Monday, November 28, 2011

The Present Moment

Meanwhile, the present alone is ours, and we let it slip through our fingers. The past is gone, whether for evil or for good, to be stored up in better hands than ours. The future still belongs to God alone; and it is not the least of His wonderful mercies that He keeps it entirely to Himself. It is what I am now, not what I have been or shall be, it is what I do now, not what I have done or shall do, that here and now matters most, to me, to God and to all the world besides.
Those who face what is actually before them, unburdened by the past, undistracted by the future, are they who live, who make the best use of their lives. These are those who have found the secret of contentment. For such, there is no day that cannot be lived through, no matter what it may bring. There is no circumstance that cannot be put to the best advantage, no matter how contrary and galling.
~ from Spiritual Excellence by Alban Goodier

Thursday, November 24, 2011

In Thanksgiving to God

From a homily by Fr. Mark:
   The Mayflower Puritans, you will remember, fled Europe to put far behind them, once and for all, altar and priest, chalice and paten, saints, feast-days, and every Popish trapping and Romish invention.  The Puritans of Plymouth and of New Haven deemed the Mass an abomination.  They judged even the Protestantized Communion Service of the Church of England by far too Catholic.  The Puritans grasped the link between thanksgiving and fruitfulness but, having rejected the Mass, they had no way to express it sacramentally.  The Thanksgiving festival emerged in a Eucharistic void, in a culture bereft of altar and of priest.  The Puritans of Plymouth and of the New Haven Colony would be horrified to see their “Thanksgiving” observed today in a Papist nunnery with the Romish Sacrifice of the Mass!

     For our part, being incurably Papist and given to everything Romish, Thanksgiving Day falls within the greater Catholic rhythm of a life measured by thy Holy Sacrifice.  We live from Mass to Mass, from one Great Thanksgiving to another.  To be Catholic is “always and everywhere to give thanks.”  To be Catholic is to live eucharistically, drawn into the prayer of Christ to the Father and the fruitfulness that comes from the Holy Spirit.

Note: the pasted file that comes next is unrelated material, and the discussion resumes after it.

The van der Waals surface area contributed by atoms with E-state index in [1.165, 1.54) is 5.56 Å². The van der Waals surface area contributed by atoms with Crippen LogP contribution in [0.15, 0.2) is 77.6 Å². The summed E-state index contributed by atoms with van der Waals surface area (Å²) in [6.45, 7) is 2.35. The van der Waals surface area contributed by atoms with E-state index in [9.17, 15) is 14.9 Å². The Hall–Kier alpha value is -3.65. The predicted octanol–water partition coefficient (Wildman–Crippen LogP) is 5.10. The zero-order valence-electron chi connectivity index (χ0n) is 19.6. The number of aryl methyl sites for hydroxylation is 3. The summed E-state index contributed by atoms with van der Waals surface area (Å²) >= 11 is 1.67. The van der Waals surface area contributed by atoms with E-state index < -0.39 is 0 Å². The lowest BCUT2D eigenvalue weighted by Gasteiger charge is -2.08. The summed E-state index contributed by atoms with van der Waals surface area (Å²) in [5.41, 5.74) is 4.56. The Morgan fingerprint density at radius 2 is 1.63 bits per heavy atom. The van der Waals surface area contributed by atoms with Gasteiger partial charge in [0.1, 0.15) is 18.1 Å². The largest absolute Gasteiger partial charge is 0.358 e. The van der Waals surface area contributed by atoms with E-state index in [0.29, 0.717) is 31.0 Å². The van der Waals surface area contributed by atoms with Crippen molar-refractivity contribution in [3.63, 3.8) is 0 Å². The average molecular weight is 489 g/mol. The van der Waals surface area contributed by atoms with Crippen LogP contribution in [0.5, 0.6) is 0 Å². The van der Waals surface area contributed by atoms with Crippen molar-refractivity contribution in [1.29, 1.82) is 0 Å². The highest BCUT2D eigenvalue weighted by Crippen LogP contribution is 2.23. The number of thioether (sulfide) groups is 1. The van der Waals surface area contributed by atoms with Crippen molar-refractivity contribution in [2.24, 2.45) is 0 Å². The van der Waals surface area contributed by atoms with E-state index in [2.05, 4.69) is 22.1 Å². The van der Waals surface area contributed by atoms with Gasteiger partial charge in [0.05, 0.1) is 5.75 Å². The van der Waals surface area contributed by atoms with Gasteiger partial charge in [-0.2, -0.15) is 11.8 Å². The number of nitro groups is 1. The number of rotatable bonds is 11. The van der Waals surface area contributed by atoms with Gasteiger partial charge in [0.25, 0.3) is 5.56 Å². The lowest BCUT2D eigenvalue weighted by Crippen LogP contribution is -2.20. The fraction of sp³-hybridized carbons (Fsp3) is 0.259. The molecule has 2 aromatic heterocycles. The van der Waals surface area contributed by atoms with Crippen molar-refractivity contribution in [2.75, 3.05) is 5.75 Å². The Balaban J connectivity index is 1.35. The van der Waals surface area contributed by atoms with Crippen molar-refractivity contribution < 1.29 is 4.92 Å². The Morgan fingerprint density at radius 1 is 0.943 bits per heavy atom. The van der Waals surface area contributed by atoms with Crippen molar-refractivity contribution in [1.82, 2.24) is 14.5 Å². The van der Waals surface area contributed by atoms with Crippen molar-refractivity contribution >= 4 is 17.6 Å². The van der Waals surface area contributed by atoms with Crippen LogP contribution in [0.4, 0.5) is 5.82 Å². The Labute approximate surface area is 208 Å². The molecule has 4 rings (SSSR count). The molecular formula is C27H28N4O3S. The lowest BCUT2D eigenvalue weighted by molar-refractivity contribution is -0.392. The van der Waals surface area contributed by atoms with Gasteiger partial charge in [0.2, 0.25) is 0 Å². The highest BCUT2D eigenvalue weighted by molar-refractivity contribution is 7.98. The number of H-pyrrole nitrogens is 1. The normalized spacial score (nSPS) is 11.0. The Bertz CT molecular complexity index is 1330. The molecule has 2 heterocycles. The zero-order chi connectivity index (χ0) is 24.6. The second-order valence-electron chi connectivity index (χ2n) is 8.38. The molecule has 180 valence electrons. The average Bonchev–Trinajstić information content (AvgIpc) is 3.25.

The Eucharistic life is a ceaseless thanksgiving; it is thanksgiving, semper et ubique, always and everywhere.  Saint Benedict teaches us the same thing: to bless always giving primacy to the praise of God, to forswear grumbling and murmuring, so as to enter, day after day, into the thanksgiving of Christ to the Father.

     We go the altar today, as we did yesterday and as we will tomorrow: to enter into the Great Thanksgiving of Christ our Eternal High Priest.  We go to the altar because there is no other way for us to be fruitful, no other way to bear “fruit that will abide” (Jn 15:16).  May he take us to himself, and draw us after him, beyond the veil (cf. Heb 6:19), into the presence of the Father.  There it is always Thanksgiving; there is made ready for us a feasting that “no eye has seen, nor ear heard, nor the heart of man conceived” (1 Cor 2:9), the wedding feast of the Lamb (cf. Rev 19:9). (Read entire homily.)

Wednesday, November 23, 2011

When Chastity is Loveless

Fr. Mark quotes the saints.
A haughty and coldhearted chastity is an affront to the King of Virgins. Purity of heart disposes one to receive the living flame of divine love, a love that manifests itself above all in mercy, in gentleness, and in humility. In this regard, I cannot help but think of Father Lev Gillet -- the "monk of the Eastern Church" -- who synthesized in his very person a childlike purity and a boundless compassion in the face of every weakness and sin. In one of his dialogues with Our Lord, Father Lev hears Him say:
Take to thyself everything in the sinner which, however deviously, comes from Me and continues to be Mine. Discover in the midst of the visible impurities and egoisms the secret action of My absolute Purity, and of the generosity of Love. Unite thyself to My effort to transfigure what is not of Me. By thy brotherly prayer, by thy sympathy, not for the sin but for the sinner, join in My work of purification (In Thy Presence, p. 64).
(Read entire post.)

Sunday, November 20, 2011

Return to Paris

The Carmelite friars have returned to Paris.
PARIS-FRANCE (16-10-2011).- On the feast of St. Teresa, the Discalced Friars of Paris returned to the very heart of Paris, 400 years after the original foundation.

The return of the Carmelites to “Rue de Vaugirard” -the site of their home on their arrival in 1611 - marked a very special occasion for the Carmelite Province of Paris and, indeed, for the whole Church in Paris. It was heralded with a series of conferences at the Catholic Institute of Paris and a special concert. It concluded with solemn celebration of the Feast of St. Teresa in the Carmelite Church of San Jose.